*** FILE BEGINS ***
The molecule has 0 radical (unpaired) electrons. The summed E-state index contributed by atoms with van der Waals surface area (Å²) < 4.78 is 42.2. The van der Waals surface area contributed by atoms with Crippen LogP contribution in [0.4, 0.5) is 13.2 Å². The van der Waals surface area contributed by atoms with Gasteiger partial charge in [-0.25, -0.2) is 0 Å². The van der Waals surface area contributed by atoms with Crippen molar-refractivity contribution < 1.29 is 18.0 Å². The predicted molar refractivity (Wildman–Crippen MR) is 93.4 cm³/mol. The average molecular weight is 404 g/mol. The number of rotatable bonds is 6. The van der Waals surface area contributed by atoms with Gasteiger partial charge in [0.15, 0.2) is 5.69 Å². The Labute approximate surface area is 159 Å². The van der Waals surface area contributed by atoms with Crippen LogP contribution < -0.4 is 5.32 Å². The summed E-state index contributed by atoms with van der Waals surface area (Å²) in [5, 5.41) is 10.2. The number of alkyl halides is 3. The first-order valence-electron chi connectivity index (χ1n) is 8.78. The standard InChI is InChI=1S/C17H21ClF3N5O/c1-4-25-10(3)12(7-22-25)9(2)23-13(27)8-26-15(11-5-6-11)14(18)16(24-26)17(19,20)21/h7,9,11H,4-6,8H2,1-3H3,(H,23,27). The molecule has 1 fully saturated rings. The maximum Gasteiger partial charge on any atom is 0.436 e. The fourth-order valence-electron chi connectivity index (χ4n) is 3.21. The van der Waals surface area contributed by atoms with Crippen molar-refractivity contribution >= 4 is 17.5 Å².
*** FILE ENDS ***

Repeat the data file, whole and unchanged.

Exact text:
The molecule has 0 radical (unpaired) electrons. The summed E-state index contributed by atoms with van der Waals surface area (Å²) < 4.78 is 42.2. The van der Waals surface area contributed by atoms with Crippen LogP contribution in [0.4, 0.5) is 13.2 Å². The van der Waals surface area contributed by atoms with Gasteiger partial charge in [-0.25, -0.2) is 0 Å². The van der Waals surface area contributed by atoms with Crippen molar-refractivity contribution < 1.29 is 18.0 Å². The predicted molar refractivity (Wildman–Crippen MR) is 93.4 cm³/mol. The average molecular weight is 404 g/mol. The number of rotatable bonds is 6. The van der Waals surface area contributed by atoms with Gasteiger partial charge in [0.15, 0.2) is 5.69 Å². The Labute approximate surface area is 159 Å². The van der Waals surface area contributed by atoms with Crippen LogP contribution < -0.4 is 5.32 Å². The summed E-state index contributed by atoms with van der Waals surface area (Å²) in [5, 5.41) is 10.2. The number of alkyl halides is 3. The first-order valence-electron chi connectivity index (χ1n) is 8.78. The standard InChI is InChI=1S/C17H21ClF3N5O/c1-4-25-10(3)12(7-22-25)9(2)23-13(27)8-26-15(11-5-6-11)14(18)16(24-26)17(19,20)21/h7,9,11H,4-6,8H2,1-3H3,(H,23,27). The molecule has 1 fully saturated rings. The maximum Gasteiger partial charge on any atom is 0.436 e. The fourth-order valence-electron chi connectivity index (χ4n) is 3.21. The van der Waals surface area contributed by atoms with Crippen molar-refractivity contribution >= 4 is 17.5 Å².